The Bureau of Indian Affairs, which oversees the Wind River Police Department, says the rise in violent crime was a result of people reporting offenses they might have ignored before — which suggests that the reservation’s crime rate is even higher than previously thought. In fact, the bureau says, crime has fallen since the surge ended in October, although it did not provide statistics.
Joseph Brooks III, the Wind River police chief, said that one resident, shocked that the police response had gone from hours to minutes, told him, “Chief, if I knew you were going to come immediately, I would have called you later.”
One crime the surge was unable to prevent was the death of Marisa Spoonhunter, an eighth grader at Wyoming Indian Middle School who was killed in April 2010. Her parents recognized her body by the coat they had recently bought for her in Denver.
Marisa’s 21-year-old brother, Robert, and 19-year-old stepcousin were arrested and convicted. The three had been drinking in a trailer home when Robert Spoonhunter said he blacked out and awoke to find his sister and cousin having sex. An enraged Mr. Spoonhunter said he choked his sister for about 20 seconds before flinging her away. Marisa’s head hit a weight-lifting bench.
The men fastened a rope to her ankles and dragged her under a tree. Before resuming drinking, they put her clothes in a burn barrel.
At the sentencing, Vern Spoonhunter, the father of Marisa and Robert, said Marisa had been in the third generation of Spoonhunters to be murdered at Wind River — meeting the same end as his father and brother.
“Now we have two rooms in our home that are empty,” he said, referring to his children. “And that’s what we have to deal with.”
A version of this article appeared in print on February 3, 2012, on page A1 of the New York edition with the headline: An Indian Reservation in Crime’s Deadly Grip.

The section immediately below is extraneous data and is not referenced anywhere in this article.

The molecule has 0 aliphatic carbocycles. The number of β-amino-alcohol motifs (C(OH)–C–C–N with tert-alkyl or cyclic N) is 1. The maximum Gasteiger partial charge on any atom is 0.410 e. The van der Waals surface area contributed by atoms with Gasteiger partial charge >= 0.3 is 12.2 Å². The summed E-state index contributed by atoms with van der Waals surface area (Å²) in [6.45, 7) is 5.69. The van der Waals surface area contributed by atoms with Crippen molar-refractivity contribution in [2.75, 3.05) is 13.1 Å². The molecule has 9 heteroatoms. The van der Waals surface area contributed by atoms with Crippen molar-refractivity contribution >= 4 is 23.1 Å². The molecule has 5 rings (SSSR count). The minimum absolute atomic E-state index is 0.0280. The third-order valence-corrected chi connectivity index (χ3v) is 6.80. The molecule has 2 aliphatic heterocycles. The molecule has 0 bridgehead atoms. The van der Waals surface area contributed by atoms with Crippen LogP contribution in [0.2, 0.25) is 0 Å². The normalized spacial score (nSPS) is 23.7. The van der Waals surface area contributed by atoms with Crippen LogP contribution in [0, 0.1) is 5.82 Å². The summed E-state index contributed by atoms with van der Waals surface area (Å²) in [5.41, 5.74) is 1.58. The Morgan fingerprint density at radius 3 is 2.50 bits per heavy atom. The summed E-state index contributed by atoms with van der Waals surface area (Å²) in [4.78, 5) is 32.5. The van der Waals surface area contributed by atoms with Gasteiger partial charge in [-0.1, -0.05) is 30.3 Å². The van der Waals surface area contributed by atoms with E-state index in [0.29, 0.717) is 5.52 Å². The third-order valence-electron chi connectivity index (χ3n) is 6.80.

Health/Fort William First Nation/ Jan. 19, 2012 –
“Canada forces First Nations to accept lower standards of living,” says Peter Collins, Northern Superior Regional Chief for the Anishinabek Nation. Collins, also Chief of Fort William First Nation near Thunder Bay, hopes this is an issue that will be dealt with at the Jan. 24 Crown-First Nations Gathering in Ottawa. “First Nations are forced to deal with lower standards for their citizens in housing and health care because of funding arrangements imposed on our populations for decades. We are concerned that cuts to funding in these areas are likely and will lead to crisis situations in many of our communities. Housing and health care services are paramount to the basic survival of our people and should be a shared priority for all concerned as we try to move forward, strengthening our citizens, communities and nation. Regional Chief Collins, whose community recently concluded a 160-year-old land claim, also hopes the summit of First Nations Chiefs and Prime Minister Stephen Harper will make a commitment to streamline the existing land claims policy and procedures. “First Nations, through land claims, are attempting to correct some of the wrongs that have been inflicted upon our citizens by Canada and Ontario not holding to the true agreements of our treaties and inherent rights,” says Chief Collins. “Yet, even with the processes and strides that we are making in bringing forth and settling claims, the processes are long and costly, directed by Canada and decided upon by the very government who broke the pacts. It is our position that First Nations should have stronger positions and control mechanisms in these processes in order to fairly and reasonably solve these issues as Nations.” The Anishinabek Nation established the Union of Ontario Indians as its secretariat in 1949. The UOI is a political advocate for 39 member communities across Ontario, representing approximately 55,000 people. The Union of Ontario Indians is the oldest political organization in Ontario and can trace its roots back to the Confederacy of Three Fires, which existed long before European contact.